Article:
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Theories of Language Acquisition

Learning a first language seems deceptively simple. Every typically developing child learns to speak and understand a first language in a relatively short time: From babbling at 6 months of age to first words at 12 months, from producing and understanding simple sentences between 24 and 30 months of age to producing and understanding full sentences and longer discourses by age 3. Learning language is not only rapid but follows the same developmental path regardless of culture and requires little formal teaching by parents or caretakers.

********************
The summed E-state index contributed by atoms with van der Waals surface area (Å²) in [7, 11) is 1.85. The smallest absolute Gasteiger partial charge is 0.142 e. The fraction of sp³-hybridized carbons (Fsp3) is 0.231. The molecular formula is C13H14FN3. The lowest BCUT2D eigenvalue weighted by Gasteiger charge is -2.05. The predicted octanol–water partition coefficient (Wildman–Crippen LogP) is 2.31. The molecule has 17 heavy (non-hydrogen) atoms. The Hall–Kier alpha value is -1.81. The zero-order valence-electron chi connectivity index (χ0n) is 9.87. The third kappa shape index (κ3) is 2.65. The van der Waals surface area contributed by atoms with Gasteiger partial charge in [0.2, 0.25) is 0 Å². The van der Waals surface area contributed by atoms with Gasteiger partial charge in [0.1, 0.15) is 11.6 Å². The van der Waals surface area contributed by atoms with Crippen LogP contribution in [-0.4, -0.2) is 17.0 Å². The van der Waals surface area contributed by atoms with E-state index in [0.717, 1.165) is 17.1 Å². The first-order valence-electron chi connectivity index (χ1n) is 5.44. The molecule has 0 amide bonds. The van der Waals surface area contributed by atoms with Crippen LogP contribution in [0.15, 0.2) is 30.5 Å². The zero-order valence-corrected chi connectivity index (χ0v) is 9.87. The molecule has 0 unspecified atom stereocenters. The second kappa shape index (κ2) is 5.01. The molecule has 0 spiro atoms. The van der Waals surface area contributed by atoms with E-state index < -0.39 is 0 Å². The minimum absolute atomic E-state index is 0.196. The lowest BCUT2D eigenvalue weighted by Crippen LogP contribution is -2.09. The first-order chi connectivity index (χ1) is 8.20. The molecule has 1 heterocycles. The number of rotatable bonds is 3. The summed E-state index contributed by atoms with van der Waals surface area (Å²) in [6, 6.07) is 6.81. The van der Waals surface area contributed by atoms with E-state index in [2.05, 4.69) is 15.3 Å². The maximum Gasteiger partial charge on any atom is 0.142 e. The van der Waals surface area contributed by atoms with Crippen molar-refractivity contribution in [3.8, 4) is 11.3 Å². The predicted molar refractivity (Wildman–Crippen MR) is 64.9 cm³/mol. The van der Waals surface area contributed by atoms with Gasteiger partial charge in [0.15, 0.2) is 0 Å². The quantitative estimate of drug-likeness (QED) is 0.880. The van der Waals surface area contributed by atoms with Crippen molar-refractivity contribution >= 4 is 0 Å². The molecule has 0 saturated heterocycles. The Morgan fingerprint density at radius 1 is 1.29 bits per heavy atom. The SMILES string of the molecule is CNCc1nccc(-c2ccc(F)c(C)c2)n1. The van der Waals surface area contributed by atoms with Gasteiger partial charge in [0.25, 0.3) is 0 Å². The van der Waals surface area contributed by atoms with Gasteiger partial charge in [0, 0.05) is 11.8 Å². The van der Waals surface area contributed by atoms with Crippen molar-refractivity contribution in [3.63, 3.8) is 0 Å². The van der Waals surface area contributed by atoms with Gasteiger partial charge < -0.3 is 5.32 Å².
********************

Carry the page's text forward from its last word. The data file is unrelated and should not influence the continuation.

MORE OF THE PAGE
To acquire language, children must learn the specific sequence of sounds that comprise individual words, associate these words with specific concepts, and learn the grammatical rules that govern how words are combined into phrases, clauses, and larger discourse units. Learning ...

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